What does a due diligence analyst do

Due diligence: definition and history of the precautionary risk assessment

If two companies merge, the merger must be planned. The Merger Integration Due Diligence examines all aspects that have an influence on it. Often one speaks of a merger after a merger Post merger integration - this takes place after the integration of one company into another. The due diligence check usually includes a precautionary risk assessment of the purchase object. In this case, however, one goes back to the original meaning of the term. With due care Both companies - buyer and seller - must be examined for similarities and differences. Different types of fusion also require different approaches when merging the two parties. These are the most common forms of corporate mergers:

  • Full acquisitions (Acquisition): One company swallows the other. The target company changes all processes and structures according to the buyer's specifications.
  • Participation: The owner of the target company changes, but structures are retained. In fact, there is no integration.
  • conservation: The target company remains largely autonomous. However, the buying company ultimately has the say. Financial structures should be integrated. This connection often exists between parent and subsidiary companies. According to German law, subsidiaries must be included in the parent company's consolidated financial statements.
  • symbiosis: This integration variant is very rare and works even more rarely. With so-called Mergers of Equals The merger of two companies often results in a new company. For example, Daimler-Benz and Chrysler merged to form Daimler Chrysler. Both original companies gave up their business and the new company Daimler Chrysler continued its work. In the case of symbiosis, the companies involved cut the integration measures to their own common goals to.

Precautionary planning makes a significant contribution to the success of corporate integration - but it is often neglected. However, inadequate integration and hasty purchase decisions often lead to a company's loss of value. Anyone who intends to buy a company usually also knows the following numbers: 40–70 percent of all mergers are considered unsuccessful.

This rather large range can be explained by the range of the term “unsuccessful”: the full one Bankrupt is far rarer than falling profits. It is therefore statistically unlikely that a company will have to file for bankruptcy immediately following a failed merger. Losses are likely, however.

Probably the best-known example of a merger with catastrophic consequences deliver the following once bitter but successful rivals: the Pennsylvania Railroad (PRR) and the New York Central Railroad (NYC). Both railroad companies operated railroads in the northeastern United States since the mid-19th century. The PRR was considered the largest railway company at the time and for a long time played a pioneering role in safe, efficient rail traffic. NYC operated some of the fastest and most legendary streamlined locomotives in US history - such as the "Super Hudson".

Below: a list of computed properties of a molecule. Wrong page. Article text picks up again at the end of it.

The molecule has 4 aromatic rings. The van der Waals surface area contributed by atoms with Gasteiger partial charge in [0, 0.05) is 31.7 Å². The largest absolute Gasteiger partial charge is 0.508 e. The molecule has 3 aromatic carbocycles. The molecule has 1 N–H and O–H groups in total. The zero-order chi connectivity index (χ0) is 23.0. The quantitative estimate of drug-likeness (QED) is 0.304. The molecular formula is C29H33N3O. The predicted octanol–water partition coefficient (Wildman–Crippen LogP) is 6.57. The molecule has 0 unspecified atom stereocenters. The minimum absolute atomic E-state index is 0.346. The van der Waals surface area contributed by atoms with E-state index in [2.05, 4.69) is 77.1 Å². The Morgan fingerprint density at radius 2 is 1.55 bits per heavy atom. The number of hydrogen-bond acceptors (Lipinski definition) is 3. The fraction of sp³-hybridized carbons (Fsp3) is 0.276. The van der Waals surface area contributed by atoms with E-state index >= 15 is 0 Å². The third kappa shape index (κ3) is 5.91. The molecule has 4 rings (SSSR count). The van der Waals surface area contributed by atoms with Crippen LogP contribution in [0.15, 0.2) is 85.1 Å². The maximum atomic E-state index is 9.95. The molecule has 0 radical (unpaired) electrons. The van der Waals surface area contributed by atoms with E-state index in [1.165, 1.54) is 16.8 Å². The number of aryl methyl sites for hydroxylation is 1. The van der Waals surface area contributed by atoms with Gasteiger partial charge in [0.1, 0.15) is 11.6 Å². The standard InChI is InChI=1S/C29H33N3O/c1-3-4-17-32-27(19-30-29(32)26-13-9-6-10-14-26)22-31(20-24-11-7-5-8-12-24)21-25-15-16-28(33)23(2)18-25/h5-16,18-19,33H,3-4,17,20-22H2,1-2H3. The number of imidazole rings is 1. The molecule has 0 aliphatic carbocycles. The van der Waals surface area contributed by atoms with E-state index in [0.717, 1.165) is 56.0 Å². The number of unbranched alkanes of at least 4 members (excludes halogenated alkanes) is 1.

The two companies competed on the New York – Chicago route. When the automobile boom set in in the 1950s, the former competitors wanted to counter this trend with united forces. 1968 the Pennsylvania Railroad Company and the New York Central Railroad merged into one Merger of Equals to Penn Central Transportation Company together. The newly formed transportation company was the sixth largest company in the United States. Two years later declared Penn Central bankrupt. At the time, it was the largest bankruptcy in US history.

The current figures show that this story is repeated in certain respects: CEOs with too much self-confidence, according to a study by Ulrike Malmendier and Geoffrey Tate, are quick to conclude large-scale mergers with high risks. The stock value of these companies has deteriorated over time compared to the competition.

But there is also good news: thoughtful bosses of small and medium-sized companies are hardly prone to such wrong decisions.

If investors are only interested in making a quick profit by downsizing a company, a merger is definitely worthwhile for them. Managers and CEOs of a sold company also leave the company with severance payments after a successful handover. However, if the company is to generate profit in the long term, it needs more than a simple business plan. The new company management must understand both parts and their corporate cultures. She has to analyze the product and its appeal, its customers and the market.

This is where merger integration due diligence comes into play. Who not only conclude a short-term profitable deal, but grow long-term with a new company you should keep the following guidelines in mind:

  • If two companies grow together, new organizational structures will inevitably arise. Before new and old clash and complications arise, plan the organizational structures. Analyze the Working method and organization of the target company exactly. Maintain strengths and weed out weaknesses.
  • Mergers consume a lot of resources - both in monetary terms and in terms of personnel. Take the stock. Communicate with the staff. You can only achieve your integration goals with sufficient capacities and motivation on the part of those involved.
  • The new company needs a business plan and a target-oriented strategy. Make sure your measures are tailored to the target company's market and customers.
  • Review your integration planning. Calculate what time and financial resources the companies need. A plan B helps with possible bottlenecks.
  • An internal integration team with extensive competencies - and the necessary know-how - should monitor the integration and analyze whether the resources provided are suitable and sufficient for their respective tasks.